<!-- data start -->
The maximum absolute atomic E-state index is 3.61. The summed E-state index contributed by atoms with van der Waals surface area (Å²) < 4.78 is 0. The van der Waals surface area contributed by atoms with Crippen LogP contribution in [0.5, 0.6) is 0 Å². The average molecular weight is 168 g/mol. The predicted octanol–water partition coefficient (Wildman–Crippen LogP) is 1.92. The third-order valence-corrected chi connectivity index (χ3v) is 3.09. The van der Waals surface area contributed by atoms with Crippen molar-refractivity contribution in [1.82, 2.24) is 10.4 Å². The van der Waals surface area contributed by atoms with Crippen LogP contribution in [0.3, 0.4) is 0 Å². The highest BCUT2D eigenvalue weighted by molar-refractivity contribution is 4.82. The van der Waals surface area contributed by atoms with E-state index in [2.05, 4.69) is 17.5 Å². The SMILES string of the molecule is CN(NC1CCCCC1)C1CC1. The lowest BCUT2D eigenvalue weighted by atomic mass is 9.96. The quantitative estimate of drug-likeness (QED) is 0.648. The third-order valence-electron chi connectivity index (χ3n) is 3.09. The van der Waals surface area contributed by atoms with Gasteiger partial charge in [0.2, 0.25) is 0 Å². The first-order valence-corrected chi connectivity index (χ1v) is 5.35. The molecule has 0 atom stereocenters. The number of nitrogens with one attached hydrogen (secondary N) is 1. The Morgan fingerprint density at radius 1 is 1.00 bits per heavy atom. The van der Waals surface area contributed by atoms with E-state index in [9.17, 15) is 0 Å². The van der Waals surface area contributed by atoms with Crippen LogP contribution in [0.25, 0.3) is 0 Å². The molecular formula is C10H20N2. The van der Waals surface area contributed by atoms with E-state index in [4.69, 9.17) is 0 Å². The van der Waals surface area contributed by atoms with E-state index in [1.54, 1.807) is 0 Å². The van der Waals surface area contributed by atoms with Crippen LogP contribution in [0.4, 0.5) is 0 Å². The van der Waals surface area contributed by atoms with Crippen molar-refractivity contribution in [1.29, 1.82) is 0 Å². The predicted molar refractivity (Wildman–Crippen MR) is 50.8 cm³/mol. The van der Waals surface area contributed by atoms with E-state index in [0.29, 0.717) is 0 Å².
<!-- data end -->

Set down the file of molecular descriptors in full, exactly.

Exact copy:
The maximum absolute atomic E-state index is 3.61. The summed E-state index contributed by atoms with van der Waals surface area (Å²) < 4.78 is 0. The van der Waals surface area contributed by atoms with Crippen LogP contribution in [0.5, 0.6) is 0 Å². The average molecular weight is 168 g/mol. The predicted octanol–water partition coefficient (Wildman–Crippen LogP) is 1.92. The third-order valence-corrected chi connectivity index (χ3v) is 3.09. The van der Waals surface area contributed by atoms with Crippen molar-refractivity contribution in [1.82, 2.24) is 10.4 Å². The van der Waals surface area contributed by atoms with Crippen LogP contribution in [0.3, 0.4) is 0 Å². The highest BCUT2D eigenvalue weighted by molar-refractivity contribution is 4.82. The van der Waals surface area contributed by atoms with E-state index in [2.05, 4.69) is 17.5 Å². The SMILES string of the molecule is CN(NC1CCCCC1)C1CC1. The lowest BCUT2D eigenvalue weighted by atomic mass is 9.96. The quantitative estimate of drug-likeness (QED) is 0.648. The third-order valence-electron chi connectivity index (χ3n) is 3.09. The van der Waals surface area contributed by atoms with Gasteiger partial charge in [0.2, 0.25) is 0 Å². The first-order valence-corrected chi connectivity index (χ1v) is 5.35. The molecule has 0 atom stereocenters. The number of nitrogens with one attached hydrogen (secondary N) is 1. The Morgan fingerprint density at radius 1 is 1.00 bits per heavy atom. The van der Waals surface area contributed by atoms with E-state index in [9.17, 15) is 0 Å². The van der Waals surface area contributed by atoms with Crippen LogP contribution in [0.25, 0.3) is 0 Å². The molecular formula is C10H20N2. The van der Waals surface area contributed by atoms with E-state index in [4.69, 9.17) is 0 Å². The van der Waals surface area contributed by atoms with E-state index in [1.54, 1.807) is 0 Å². The van der Waals surface area contributed by atoms with Crippen LogP contribution in [0.4, 0.5) is 0 Å². The van der Waals surface area contributed by atoms with Crippen molar-refractivity contribution in [1.29, 1.82) is 0 Å². The predicted molar refractivity (Wildman–Crippen MR) is 50.8 cm³/mol. The van der Waals surface area contributed by atoms with E-state index in [0.29, 0.717) is 0 Å².